Tag Archive: Medicare

In elections senior citizens rock

Young people in New Jersey have recently been a driving force in politics, advocating for gun legislation, immigration rights, marijuana legislation, taking over Republican held congressional seats, and more. Nonetheless, they have historically voted in much lower numbers than older Americans,…
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Christie, trying to get attention, takes on Social Security, Medicare, and Medicaid

In an effort to recapture the attention and enthusiasm of Republicans, Gov. Christie today in a speech in New Hampshire proposed substantial changes to Social Security, Medicare, and Medicaid. What he calls “entitlement reform” may appear as bold and appealing to conservative primary voters, but the plan is cynical, crafty, unnecessary and contrary to what is needed. It may stimulate discussion, it may backfire on him, or as a third-tier candidate it may not survive many news cycles, but it’s not a sensible plan.

Christie’s plan is cynical as it disregards the needs of less wealthy ageing Americans who would have to wait longer for Social Security and Medicare. Daniel Kurz, who has blogged on Blue Jersey, expresses his outrage on Facebook: “I guess people in their 60’s never get seriously ill in large numbers and can, for the most part, continue to sell their physical labor and compete with 26 year olds. The message from the NJ governor is clear: if you’re 67, and you’re chronically unemployed, and you have been paying into Social Security for four decades, then do us all a favor and drop dead.”

Christie’s plan is crafty because it has no immediate impact, delays the start date and is implemented gradually. Even Tea Party, Evangelical, and fiscally conservative Republicans are on these plans or hope to be. It starts raising the retirement age to 69 (from 67) in 2022 and then only by two months each year until it reaches 69 in 2044.  For Medicare it raises eligibility age at a pace of one month per year, so that by 2064 it would be 69. As Christie explains, “The changes I propose today would not affect seniors currently in these programs or seniors approaching retirement, so let me repeat that, before they start running these pushing granny in the wheel chair off the cliff ads.” He got a few laughs from this ugly remark, and maybe a few sighs of relief.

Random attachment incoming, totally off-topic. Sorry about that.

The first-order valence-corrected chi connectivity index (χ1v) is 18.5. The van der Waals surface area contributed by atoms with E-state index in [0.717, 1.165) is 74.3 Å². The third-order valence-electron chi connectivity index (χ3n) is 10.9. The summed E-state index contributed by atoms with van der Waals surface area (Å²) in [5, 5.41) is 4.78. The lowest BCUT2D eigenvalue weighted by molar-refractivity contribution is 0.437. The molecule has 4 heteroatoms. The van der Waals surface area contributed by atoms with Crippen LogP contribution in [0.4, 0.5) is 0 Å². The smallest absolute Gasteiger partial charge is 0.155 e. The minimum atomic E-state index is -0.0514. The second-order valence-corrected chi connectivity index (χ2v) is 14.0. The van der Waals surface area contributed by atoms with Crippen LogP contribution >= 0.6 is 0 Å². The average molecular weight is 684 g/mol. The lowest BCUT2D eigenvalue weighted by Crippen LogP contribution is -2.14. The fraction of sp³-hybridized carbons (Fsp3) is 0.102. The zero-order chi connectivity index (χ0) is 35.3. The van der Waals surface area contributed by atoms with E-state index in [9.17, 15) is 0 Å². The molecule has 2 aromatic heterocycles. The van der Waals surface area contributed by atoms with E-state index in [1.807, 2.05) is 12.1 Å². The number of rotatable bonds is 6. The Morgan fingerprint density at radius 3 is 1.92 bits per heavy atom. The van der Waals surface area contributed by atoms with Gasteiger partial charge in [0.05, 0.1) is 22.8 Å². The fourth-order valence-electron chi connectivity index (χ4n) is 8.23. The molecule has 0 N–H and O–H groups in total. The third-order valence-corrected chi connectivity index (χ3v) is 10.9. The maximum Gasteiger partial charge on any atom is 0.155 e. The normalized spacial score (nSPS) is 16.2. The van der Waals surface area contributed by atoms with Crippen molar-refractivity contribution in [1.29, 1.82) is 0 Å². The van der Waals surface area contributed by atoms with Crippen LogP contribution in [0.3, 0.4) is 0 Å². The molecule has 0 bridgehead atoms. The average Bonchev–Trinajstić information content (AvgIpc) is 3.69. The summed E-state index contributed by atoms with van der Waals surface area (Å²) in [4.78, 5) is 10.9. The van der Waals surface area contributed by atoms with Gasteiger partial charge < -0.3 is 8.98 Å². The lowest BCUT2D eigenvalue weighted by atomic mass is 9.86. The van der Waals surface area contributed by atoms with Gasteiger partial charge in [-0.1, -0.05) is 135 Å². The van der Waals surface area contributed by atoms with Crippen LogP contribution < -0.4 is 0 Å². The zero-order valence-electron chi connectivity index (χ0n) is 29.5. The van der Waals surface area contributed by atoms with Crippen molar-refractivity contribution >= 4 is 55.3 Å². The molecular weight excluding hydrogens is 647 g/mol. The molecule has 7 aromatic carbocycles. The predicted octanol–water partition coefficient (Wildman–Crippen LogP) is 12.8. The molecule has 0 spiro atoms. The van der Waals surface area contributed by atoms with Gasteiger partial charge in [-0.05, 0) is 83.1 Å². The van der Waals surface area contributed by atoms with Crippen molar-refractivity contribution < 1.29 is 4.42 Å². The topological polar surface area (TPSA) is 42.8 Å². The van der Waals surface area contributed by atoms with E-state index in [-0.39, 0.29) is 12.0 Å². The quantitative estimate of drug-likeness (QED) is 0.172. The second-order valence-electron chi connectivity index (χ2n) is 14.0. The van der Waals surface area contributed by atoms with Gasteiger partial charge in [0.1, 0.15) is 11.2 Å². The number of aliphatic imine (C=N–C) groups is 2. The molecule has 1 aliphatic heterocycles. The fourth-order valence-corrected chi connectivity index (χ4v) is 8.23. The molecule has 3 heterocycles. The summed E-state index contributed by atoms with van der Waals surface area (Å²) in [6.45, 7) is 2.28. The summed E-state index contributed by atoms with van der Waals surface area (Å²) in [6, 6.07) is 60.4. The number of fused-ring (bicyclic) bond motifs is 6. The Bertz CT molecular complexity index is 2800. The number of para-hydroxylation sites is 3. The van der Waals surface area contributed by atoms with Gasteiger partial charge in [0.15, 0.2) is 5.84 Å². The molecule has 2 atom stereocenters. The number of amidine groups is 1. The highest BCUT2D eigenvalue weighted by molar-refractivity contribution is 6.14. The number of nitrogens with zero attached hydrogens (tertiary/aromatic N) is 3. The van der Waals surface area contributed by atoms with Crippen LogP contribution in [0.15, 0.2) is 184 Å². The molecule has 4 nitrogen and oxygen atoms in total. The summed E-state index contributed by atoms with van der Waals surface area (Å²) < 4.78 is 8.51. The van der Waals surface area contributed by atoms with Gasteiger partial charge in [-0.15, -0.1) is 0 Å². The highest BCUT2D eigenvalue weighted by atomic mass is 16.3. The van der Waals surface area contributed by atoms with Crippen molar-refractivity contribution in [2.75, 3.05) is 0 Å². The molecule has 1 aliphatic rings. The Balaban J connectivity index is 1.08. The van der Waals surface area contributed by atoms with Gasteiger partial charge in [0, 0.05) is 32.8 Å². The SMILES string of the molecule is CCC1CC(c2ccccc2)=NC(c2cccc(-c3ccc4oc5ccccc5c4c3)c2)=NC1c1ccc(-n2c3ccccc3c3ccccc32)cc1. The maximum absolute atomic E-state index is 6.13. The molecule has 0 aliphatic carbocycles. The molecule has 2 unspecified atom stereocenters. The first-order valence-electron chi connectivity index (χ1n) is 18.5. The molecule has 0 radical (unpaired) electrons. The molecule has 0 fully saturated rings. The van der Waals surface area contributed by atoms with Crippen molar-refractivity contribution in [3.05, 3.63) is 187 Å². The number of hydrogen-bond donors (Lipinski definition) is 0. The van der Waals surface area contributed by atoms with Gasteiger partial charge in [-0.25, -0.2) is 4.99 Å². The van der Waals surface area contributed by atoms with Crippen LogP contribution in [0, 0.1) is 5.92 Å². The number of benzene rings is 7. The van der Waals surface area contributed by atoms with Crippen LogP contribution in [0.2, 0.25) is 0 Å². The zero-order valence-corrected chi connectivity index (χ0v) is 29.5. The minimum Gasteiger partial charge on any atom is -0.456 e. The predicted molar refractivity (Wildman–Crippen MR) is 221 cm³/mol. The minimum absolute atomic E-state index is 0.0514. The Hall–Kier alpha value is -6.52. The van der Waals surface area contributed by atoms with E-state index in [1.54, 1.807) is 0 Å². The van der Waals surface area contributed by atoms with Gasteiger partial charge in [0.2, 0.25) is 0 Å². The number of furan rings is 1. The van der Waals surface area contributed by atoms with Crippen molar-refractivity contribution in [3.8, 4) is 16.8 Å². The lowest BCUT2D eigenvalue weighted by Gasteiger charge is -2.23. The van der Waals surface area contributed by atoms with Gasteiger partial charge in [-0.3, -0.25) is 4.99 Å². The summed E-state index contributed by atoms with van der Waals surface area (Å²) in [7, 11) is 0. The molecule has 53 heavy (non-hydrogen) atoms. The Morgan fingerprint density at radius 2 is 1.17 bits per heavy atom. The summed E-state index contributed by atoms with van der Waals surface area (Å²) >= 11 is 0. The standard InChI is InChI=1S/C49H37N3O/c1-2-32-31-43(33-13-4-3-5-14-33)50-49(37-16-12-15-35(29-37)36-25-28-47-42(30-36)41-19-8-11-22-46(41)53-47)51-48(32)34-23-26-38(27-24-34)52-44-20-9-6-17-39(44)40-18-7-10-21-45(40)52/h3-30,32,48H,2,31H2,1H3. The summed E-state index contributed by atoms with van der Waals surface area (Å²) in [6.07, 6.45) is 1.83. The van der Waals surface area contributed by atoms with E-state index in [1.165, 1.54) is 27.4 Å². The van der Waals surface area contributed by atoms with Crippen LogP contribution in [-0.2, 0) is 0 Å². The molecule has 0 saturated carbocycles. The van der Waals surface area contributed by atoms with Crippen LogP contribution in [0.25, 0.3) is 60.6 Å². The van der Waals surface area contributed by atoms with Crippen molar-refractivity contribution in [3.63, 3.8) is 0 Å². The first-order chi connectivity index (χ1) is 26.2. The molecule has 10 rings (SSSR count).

Aimee Belgard on Social Security and Medicare

One of the most important issues distinguishing Aimee Belgard and her opponent in the NJ-3 Congressional Race is that of the future of Social Security and Medicare.

Today in Willingboro, Phil Rotondi of the National Committee to Preserve Social Security and Medicare announced his group’s endorsement of Aimee Belgard.

Belgard understands that earned benefits like Social Security and Medicare are part of a complex economic system that makes this country run. In her remarks, she points out how passing the Paycheck Fairness Act and paying a fair minimum wage would make earned benefit systems solvent for decades to come.

Beyond Obamacare

Healthcare.gov will be fixed. People will sign up and reap the benefits of universal health coverage starting in January. So what’s next?

No doubt, the Republicans will continue their quest to reverse the limited progress made to date. They will try to deny coverage to many, eliminate the cap on “administrative” costs to insurance carriers, and cut preventative care, which saves lives and money.

Democrats are counting on the projected ubiquity and success of Obamacare after January to lock it in and to shut down the GOP’s incessant and futile efforts to repeal. They’re wrong. Just take a look at other successful programs like Food Stamps. The Republicans are not hesitant to take food from children and veterans in the name of fiscal responsibility. They’re not even hesitant to shut down the government in the name of fiscal responsibility either, knowing that their shutdown cost tens of billions of dollars. And some Democrats are complicit, confusing “blackmail” with “compromise.”

But for now, let’s assume Obamacare survives the wounds being inflicted by the mean-spirited GOP. Like Medicare and Social Security, the Affordable Care Act will be meshed within the fabric of society while still being constantly attacked. So what’s next?

Does Jon Runyan Think I’m Stupid?

Today, a member of my family received a letter, on official congressional stationery, from Jon Runyan, our Republican congressperson. The letter reminded the recipient that the open enrollment period for Medicare begins on October 15th. The only problem is that the addressee of the letter is not old enough to take advantage of Medicare benefits.

While this is a minor screw-up, I’m willing to give Runyan the benefit of the doubt. But what irks me is the fact that the letter did not mention that tomorrow is the first day that people could sign up for the Health Exchanges under the Affordable Care Act.  Most people know about Medicare – it’s been around for a while. But Obamacare is new, and people may need help in navigating through the system. It certainly would have been a better use of taxpayer funds if Runyan had used his congressional franking privileges to inform his constituents how to get this help.

Runyan blindly follows the Tea Party line and has voted to defund Obamacare and ruin the economy. He needs to be replaced next year.